Conch may be wiped out in 10-15 years

By RICARDO WELLS

Tribune Staff Reporter

rwells@tribunemedia.net

THE Bahamas National Trust is gearing up for a major conservation push in the wake of research findings that warn the local conch supply could be wiped out in ten to 15 years.

Eric Carey, BNT’s executive director, yesterday called recent reports from the Chicago-based Shedd Aquarium group a “wake up call”, insisting Bahamians need to take the findings seriously if the “beloved conch” is to survive.

In a press release issued earlier this month by Shedd Aquarium, the group revealed its research on more than 3,000 conchs at 42 survey sites throughout the Bahamas between 2009 and 2017, shows not only are the numbers of adult conch decreasing, but the densities of legal-to-harvest queen conch are now far below the established minimum threshold for reproductive success, except in the most remote areas.

Additionally, the research showed that viable fishery for queen conch in the Bahamas might only last another ten to 15 years, unless significant measures are taken to cut fishing pressure.

Shedd Aquarium carried out the research study with the Community Conch Group, and the findings were published in the scientific journal “Reviews in Fisheries Science and Aquaculture” last October.

Addressing the findings in an interview with The Tribune yesterday, Mr Carey said researchers involved in the project like Dr Allan Stoner of Community Conch, and Dr Andy Kough, research biologist for Shedd Aquarium, embedded themselves in the local conch industry, gathering a true first-hand understanding of conch consumption in the Bahamas.

Mr Carey said over the course of the project, members of the research team compiled critical data obtained from local environmental groups, fishermen, restaurant owners and exporters – all of which went toward obtaining the true range of the national and cultural importance of the species.

“That’s why this research is so key,” he told The Tribune. “This isn’t a foreign group that just sat back and gathered information on conch species. These persons have been among us for a long time learning, studying and going over the numbers with the local community walking with them every step of the way.

“They understand the importance we put on the conch and that is reflected in the study. We’ve been at this for some time now. Bahamians across the length and breadth of the country know that this is a complex issue because conch impacts so many. Conch is everywhere and to keep that up, we have to push efforts that are wide-ranging and all-inclusive.”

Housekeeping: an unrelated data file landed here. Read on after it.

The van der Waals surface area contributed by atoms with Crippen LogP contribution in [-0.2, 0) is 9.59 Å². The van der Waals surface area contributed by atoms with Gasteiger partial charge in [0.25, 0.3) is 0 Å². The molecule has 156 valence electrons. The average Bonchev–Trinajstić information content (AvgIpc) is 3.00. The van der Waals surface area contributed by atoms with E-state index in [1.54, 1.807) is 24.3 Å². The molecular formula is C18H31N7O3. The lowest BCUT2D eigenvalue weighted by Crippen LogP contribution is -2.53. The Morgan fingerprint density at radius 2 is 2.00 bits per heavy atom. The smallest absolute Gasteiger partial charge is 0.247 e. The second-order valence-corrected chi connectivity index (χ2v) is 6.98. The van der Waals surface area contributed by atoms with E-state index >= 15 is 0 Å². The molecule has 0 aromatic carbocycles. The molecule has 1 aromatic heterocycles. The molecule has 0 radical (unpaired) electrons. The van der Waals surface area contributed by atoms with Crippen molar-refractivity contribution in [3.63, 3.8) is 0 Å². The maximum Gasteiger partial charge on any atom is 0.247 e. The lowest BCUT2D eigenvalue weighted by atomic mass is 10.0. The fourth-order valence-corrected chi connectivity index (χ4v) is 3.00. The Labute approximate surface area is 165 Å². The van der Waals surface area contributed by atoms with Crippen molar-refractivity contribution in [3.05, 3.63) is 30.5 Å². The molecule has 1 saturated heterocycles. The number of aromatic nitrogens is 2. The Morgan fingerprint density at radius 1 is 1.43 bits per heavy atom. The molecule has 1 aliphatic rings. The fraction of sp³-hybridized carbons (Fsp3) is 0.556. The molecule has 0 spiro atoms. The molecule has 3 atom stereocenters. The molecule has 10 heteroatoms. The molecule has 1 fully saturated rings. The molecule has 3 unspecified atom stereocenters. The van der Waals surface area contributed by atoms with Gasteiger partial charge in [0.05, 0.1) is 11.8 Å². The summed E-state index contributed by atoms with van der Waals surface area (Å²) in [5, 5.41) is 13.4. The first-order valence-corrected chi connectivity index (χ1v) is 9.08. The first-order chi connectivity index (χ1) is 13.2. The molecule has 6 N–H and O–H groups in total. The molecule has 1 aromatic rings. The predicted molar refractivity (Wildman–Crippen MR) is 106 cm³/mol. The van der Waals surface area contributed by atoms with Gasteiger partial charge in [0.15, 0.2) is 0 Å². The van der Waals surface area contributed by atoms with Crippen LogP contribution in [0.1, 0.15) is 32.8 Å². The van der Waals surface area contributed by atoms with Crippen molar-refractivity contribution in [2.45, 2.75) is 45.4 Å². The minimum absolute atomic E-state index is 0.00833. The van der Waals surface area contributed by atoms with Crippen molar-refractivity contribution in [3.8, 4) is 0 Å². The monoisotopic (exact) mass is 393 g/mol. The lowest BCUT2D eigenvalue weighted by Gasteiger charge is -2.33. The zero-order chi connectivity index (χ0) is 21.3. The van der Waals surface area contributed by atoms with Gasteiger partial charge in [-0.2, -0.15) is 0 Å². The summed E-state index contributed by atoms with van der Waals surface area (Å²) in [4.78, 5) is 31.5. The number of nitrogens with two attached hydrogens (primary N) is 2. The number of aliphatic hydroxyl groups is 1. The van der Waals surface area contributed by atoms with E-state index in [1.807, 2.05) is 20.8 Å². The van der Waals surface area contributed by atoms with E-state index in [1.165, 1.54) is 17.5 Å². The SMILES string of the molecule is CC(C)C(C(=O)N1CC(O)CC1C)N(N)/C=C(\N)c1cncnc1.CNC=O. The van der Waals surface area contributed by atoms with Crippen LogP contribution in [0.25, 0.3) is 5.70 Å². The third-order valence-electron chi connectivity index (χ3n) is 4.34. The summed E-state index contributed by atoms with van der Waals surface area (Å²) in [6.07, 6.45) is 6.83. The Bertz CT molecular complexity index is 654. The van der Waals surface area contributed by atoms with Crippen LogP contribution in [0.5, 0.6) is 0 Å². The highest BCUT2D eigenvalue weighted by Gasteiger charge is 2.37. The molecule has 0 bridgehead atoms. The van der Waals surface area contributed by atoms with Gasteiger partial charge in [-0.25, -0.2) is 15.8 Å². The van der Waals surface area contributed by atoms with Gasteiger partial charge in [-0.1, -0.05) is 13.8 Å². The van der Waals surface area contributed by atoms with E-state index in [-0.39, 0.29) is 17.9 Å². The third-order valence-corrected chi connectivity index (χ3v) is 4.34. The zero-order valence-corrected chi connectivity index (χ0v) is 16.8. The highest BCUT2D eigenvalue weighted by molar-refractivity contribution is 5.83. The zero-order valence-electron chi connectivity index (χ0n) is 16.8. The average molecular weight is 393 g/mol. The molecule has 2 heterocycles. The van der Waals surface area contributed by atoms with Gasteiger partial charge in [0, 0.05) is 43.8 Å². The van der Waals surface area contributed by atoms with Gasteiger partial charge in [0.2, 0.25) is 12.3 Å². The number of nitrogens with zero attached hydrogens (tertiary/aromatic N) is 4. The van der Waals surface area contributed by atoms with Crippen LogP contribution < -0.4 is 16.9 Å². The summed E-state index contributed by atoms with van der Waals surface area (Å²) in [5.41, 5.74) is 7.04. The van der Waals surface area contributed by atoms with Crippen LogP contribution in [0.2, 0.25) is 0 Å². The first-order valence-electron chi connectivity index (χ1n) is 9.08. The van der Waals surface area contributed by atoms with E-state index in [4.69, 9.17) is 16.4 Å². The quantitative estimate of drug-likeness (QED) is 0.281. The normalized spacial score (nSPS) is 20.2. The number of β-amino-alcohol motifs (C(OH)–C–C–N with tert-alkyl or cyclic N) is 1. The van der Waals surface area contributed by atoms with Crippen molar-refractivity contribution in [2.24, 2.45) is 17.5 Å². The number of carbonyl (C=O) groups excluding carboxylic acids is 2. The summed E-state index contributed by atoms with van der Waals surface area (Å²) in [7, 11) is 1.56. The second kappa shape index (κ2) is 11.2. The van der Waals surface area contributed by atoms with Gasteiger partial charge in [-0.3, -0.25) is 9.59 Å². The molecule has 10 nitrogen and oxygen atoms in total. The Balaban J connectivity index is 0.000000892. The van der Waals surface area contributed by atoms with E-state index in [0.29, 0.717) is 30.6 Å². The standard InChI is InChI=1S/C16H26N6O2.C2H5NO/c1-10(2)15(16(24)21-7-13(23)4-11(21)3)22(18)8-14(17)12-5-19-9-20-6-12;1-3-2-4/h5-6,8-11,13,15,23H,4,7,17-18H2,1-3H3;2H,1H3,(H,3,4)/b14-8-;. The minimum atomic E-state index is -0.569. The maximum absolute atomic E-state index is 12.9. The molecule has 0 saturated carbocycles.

According to Mr Carey, current policy makers have already given “a degree of buy-in” to conservation efforts.

He told The Tribune he is working closely with Agriculture Minister Michael Pintard to craft a comprehensive plan that will deliberately lay out key policy items across three categories: urgent, medium-term and long-term objectives.

He added: “This entire fight is a high priority fight, but we know it is something we can’t address or win through just legislation, conservation or the media. This is something we have to do in a true sense of collaboration.”

Mr Carey said to that end, local groups and teams have pitched ideas that address everything from habitat management to harvesting techniques – all issues that are key to sustaining conch sources.

“We’ve looked at things like adjusting how and when we allow exports. There has also been talk around monitor measurements; there needs to be a stronger enforcement of the 15 millimetres lip thickness requirement. We’ve also talked about more protected areas for conch.

“Another thing we’ve looked at is the use of compressors in the process of harvesting conch. Compressors while still legal in the Bahamas, have been proven to be hazardous to conch habitat and therefore, that is something we want to review. When we talk to fishermen about this, we tell them that we are trying to ensure that they always have a lifeblood. It is sometimes hard for them to hear, but we have to get them to understand.

“This is the only way. Across the Gulf Stream in Florida, their population hasn’t returned since being overfished. There are talks about conch farms, but that is just another failed plan. The only way out of this is true conservation, smart conservation, well-intending conservation.”

The BNT back in 2014 launched its “Conchservation” campaign to ensure the long-term survival of local conch populations.

Through several partnerships, the BNT raised tens of thousands of dollars for the cause, which is still continuing.